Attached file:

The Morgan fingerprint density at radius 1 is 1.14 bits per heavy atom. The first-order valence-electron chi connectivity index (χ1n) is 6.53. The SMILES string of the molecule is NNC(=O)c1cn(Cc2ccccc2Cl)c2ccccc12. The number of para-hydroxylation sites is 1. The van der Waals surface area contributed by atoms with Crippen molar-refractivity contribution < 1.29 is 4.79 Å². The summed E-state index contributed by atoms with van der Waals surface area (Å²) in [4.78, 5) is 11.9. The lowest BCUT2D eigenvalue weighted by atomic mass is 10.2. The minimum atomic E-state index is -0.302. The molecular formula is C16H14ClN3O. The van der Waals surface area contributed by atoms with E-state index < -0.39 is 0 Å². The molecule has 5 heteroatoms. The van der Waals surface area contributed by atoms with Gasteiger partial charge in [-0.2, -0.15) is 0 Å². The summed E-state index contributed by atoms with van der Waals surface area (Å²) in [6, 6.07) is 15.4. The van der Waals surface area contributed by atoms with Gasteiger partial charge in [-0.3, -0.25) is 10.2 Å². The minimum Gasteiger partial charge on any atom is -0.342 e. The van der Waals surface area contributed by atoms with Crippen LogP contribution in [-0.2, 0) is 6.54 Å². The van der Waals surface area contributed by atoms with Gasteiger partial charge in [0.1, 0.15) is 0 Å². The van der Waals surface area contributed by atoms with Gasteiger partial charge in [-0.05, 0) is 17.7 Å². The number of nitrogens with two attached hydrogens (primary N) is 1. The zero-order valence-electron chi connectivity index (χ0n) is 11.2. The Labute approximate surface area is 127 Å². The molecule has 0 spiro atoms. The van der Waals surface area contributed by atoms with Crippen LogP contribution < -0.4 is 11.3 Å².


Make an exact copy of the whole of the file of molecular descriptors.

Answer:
The Morgan fingerprint density at radius 1 is 1.14 bits per heavy atom. The first-order valence-electron chi connectivity index (χ1n) is 6.53. The SMILES string of the molecule is NNC(=O)c1cn(Cc2ccccc2Cl)c2ccccc12. The number of para-hydroxylation sites is 1. The van der Waals surface area contributed by atoms with Crippen molar-refractivity contribution < 1.29 is 4.79 Å². The summed E-state index contributed by atoms with van der Waals surface area (Å²) in [4.78, 5) is 11.9. The lowest BCUT2D eigenvalue weighted by atomic mass is 10.2. The minimum atomic E-state index is -0.302. The molecular formula is C16H14ClN3O. The van der Waals surface area contributed by atoms with E-state index < -0.39 is 0 Å². The molecule has 5 heteroatoms. The van der Waals surface area contributed by atoms with Gasteiger partial charge in [-0.2, -0.15) is 0 Å². The summed E-state index contributed by atoms with van der Waals surface area (Å²) in [6, 6.07) is 15.4. The van der Waals surface area contributed by atoms with Gasteiger partial charge in [-0.3, -0.25) is 10.2 Å². The minimum Gasteiger partial charge on any atom is -0.342 e. The van der Waals surface area contributed by atoms with Crippen LogP contribution in [-0.2, 0) is 6.54 Å². The van der Waals surface area contributed by atoms with Gasteiger partial charge in [0.1, 0.15) is 0 Å². The van der Waals surface area contributed by atoms with Gasteiger partial charge in [-0.05, 0) is 17.7 Å². The number of nitrogens with two attached hydrogens (primary N) is 1. The zero-order valence-electron chi connectivity index (χ0n) is 11.2. The Labute approximate surface area is 127 Å². The molecule has 0 spiro atoms. The van der Waals surface area contributed by atoms with Crippen LogP contribution < -0.4 is 11.3 Å².